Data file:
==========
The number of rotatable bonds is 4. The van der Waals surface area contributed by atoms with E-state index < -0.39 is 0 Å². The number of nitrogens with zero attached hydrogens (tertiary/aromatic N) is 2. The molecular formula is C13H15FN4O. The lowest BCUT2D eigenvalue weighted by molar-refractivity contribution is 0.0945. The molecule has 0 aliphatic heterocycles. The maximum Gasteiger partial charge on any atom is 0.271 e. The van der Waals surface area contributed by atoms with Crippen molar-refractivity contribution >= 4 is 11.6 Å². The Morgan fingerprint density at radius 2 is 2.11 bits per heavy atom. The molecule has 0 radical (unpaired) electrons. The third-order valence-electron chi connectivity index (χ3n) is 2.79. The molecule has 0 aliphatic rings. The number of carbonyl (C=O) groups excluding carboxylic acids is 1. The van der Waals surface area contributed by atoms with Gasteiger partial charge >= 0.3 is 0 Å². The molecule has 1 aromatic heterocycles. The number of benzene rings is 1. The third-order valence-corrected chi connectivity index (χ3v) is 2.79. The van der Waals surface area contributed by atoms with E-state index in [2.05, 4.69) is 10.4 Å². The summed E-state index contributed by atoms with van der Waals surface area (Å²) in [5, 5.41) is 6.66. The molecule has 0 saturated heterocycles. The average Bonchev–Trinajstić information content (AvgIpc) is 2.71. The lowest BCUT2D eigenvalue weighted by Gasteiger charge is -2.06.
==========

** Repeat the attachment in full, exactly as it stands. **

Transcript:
The number of rotatable bonds is 4. The van der Waals surface area contributed by atoms with E-state index < -0.39 is 0 Å². The number of nitrogens with zero attached hydrogens (tertiary/aromatic N) is 2. The molecular formula is C13H15FN4O. The lowest BCUT2D eigenvalue weighted by molar-refractivity contribution is 0.0945. The molecule has 0 aliphatic heterocycles. The maximum Gasteiger partial charge on any atom is 0.271 e. The van der Waals surface area contributed by atoms with Crippen molar-refractivity contribution >= 4 is 11.6 Å². The Morgan fingerprint density at radius 2 is 2.11 bits per heavy atom. The molecule has 0 radical (unpaired) electrons. The third-order valence-electron chi connectivity index (χ3n) is 2.79. The molecule has 0 aliphatic rings. The number of carbonyl (C=O) groups excluding carboxylic acids is 1. The van der Waals surface area contributed by atoms with Gasteiger partial charge >= 0.3 is 0 Å². The molecule has 1 aromatic heterocycles. The number of benzene rings is 1. The third-order valence-corrected chi connectivity index (χ3v) is 2.79. The van der Waals surface area contributed by atoms with E-state index in [2.05, 4.69) is 10.4 Å². The summed E-state index contributed by atoms with van der Waals surface area (Å²) in [5, 5.41) is 6.66. The molecule has 0 saturated heterocycles. The average Bonchev–Trinajstić information content (AvgIpc) is 2.71. The lowest BCUT2D eigenvalue weighted by Gasteiger charge is -2.06.